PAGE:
I think most of them fall into the category of people who I pushed to hard and/or too fast. I worked hard in the last 10 years to get better at managing people and my cancellation rate declined steadily during my career. But I still have regrets related to this, mostly going back to the earlier years in my career.

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Read everything three times

Having spent 20+ years working in the information business, I’ve noticed two distinct groups of people; those who can consistently, accurately process information and those who seem to constantly misread, misunderstand or otherwise fail to successfully consume information.

When you have 1-2 people who occasionally misread something, that can be a small annoyance. But when you have an organization, of scores or hundreds of people, skimming written correspondence and making decisions based on an incomplete or incorrect understanding of the message/intent, that leads to mistakes, miscommunication, wasted time and rework on a large scale

Why does it happen?

My theory it is people who get complacent (aka lazy) and rather than concentrating and taking the requisite time required to internalize a message, they simply fly through it

I also think people are over-confident in their reading comprehension and they consistently over-estimate their ability fully understand a message without missing anything. This tendency can easily be seen on social media, where people jump to respond to something they thought was said, when in reality it wasn’t.

Consequences

Left unchecked, this tendency can degrade internal communications. This is a particularly acute problem with customer facing team members, who wind up frustrating customers by asking unnecessary questions, misunderstanding problems and ignoring key questions.

Two taps

The Israeli intelligence services use a small caliber service pistol and train all of their assets to employ a double-tap approach when dispatching targets. Tap-tap. Because one tap is often not going to be enough, two-taps is essential for getting the job done.

Solution

The solution to processing emails is similar. I require that all new employees get in the habit of reading everything three times. Tap-tap-tap

  • One tap to get the basic gist of the message. This is helpful for quickly triaging your inbox
  • second tap to really dig in and understand the message fully. This means reading it in its entirety
  • third and final tap to make sure you didn’t miss anything. This is a critical step, as people are often surprised at how much they actually miss the first two times

Remediation

When I mentor people who consistently fail to adequately communicate, based on the fact they don’t understand instructions, directions, questions etc., we apply this system. When the problem invariably re-surfaces, I ask them if they have read the message three times. After they tell me “yes”, I ask them again and this time to tell me the truth. When we finally determine that they haven’t, we re-apply the expectations and repeat until improvements are realized.

I have never worked with anyone who didn’t improve decisively and on a sustained basis, when applying this simple system

My own approach

Although I’ve tested very high in English competency and reading comprehension, I apply this same rule myself. So yes, I generally read everything at least three times, and sometimes more, especially before replying. It may seem like a waste of time, but by eliminating miscommunication, false-starts and other problems, over the long haul there is a significant net saving in time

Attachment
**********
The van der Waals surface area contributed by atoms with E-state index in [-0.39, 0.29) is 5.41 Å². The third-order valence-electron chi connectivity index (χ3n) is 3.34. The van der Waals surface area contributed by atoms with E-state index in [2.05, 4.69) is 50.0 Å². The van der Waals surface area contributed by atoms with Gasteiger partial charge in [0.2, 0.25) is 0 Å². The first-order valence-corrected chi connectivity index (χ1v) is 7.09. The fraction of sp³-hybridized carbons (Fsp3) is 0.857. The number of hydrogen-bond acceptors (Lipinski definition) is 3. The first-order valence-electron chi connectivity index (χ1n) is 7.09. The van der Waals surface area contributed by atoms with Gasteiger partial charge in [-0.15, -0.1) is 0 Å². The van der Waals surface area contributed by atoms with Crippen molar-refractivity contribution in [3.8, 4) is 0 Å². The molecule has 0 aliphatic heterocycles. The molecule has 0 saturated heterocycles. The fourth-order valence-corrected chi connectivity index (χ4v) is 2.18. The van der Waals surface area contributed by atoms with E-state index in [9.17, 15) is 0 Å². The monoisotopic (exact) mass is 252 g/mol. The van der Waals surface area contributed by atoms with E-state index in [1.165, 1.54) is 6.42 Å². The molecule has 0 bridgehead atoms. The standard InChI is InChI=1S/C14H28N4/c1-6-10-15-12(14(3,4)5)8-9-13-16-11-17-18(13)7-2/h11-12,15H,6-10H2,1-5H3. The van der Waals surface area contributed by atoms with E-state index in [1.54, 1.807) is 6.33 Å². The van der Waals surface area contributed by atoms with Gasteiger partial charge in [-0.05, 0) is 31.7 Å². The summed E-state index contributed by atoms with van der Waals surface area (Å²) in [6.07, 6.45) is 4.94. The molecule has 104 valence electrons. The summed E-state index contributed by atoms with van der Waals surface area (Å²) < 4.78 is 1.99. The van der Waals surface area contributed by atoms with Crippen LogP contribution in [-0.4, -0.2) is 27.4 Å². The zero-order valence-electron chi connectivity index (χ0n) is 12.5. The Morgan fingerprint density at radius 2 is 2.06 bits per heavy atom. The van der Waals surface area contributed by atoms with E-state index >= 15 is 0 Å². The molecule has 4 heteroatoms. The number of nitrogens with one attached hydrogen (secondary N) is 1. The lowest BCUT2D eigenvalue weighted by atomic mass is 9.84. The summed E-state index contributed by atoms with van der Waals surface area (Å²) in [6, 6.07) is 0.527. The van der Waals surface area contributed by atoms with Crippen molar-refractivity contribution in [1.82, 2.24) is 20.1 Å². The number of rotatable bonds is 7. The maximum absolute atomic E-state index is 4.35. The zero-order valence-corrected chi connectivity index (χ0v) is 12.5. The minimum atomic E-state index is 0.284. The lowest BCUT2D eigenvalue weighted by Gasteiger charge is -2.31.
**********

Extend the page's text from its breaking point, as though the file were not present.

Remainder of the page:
Other

In addition to reading messages 3x, I require all customer facing and relevant internal correspondence to be processed consistently and systematically, following these rules

All questions (or issues) need to be addressed separately. So if you get an email with 4 questions, you should have 4 distinct answers, not 3, not 2. Seems obvious, but 90% of the time, if a customer asks more than 2 questions, at least one is ignored. I’ve seen that time and time again.

All questions should be answered in-line. This makes it virtually impossible to forget to respond to a particular question embedded in an email, or otherwise ignore some part of a message. It also provides for systematic readability, so you can flow through the correspondence matching each answer directly with the question.

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Fucking up vs fucking down

I heard a phrase in the Army once that I have oft repeated

He can’t even fuck up right

But as trite and humorous as it is, there is a little wisdom behind that, as is often the case in military phrases, acronyms and jokes. Is there an incorrect way to fuck up? If so, conversely, is there a correct way to fuck up? It is an intriguing question and the answer is “yes” to both.

Fucking down

aka Fucking-up wrong

Most people don’t “Fuck up”, they actually “Fuck down”. This means they make a mistake but rather than learning from it they …

  • Make excuses or otherwise equivocate
  • Blame others
  • Attribute it to bad luck, external events or other unavoidable circumstances

In rare cases where they do accept responsibility, it is short-lived as they try to forget about the situation soon after it happens thus mitigating any ability to learn from, let alone benefit from the mistake.

By externalizing blame they miss an opportunity to understand the root-causes of the mistake, for example was it lack of attention to detail, insufficient effort, not following instructions etc. And by not analyzing the root causes, they will have no ability to correct/address them and prevent similar mistakes from happening in the process.

Also, externalizing blame prevents you from hearing, let alone internalizing feedback on the problem, which is meant to help you by correcting the behaviors or addressing the core issues that lead to the problem. Even worse, it can lead to resistance, resentment and even anger about getting feedback, no matter how constructive. If you truly don’t believe you have done anything wrong, any suggestion to the contrary can lead to such reactions.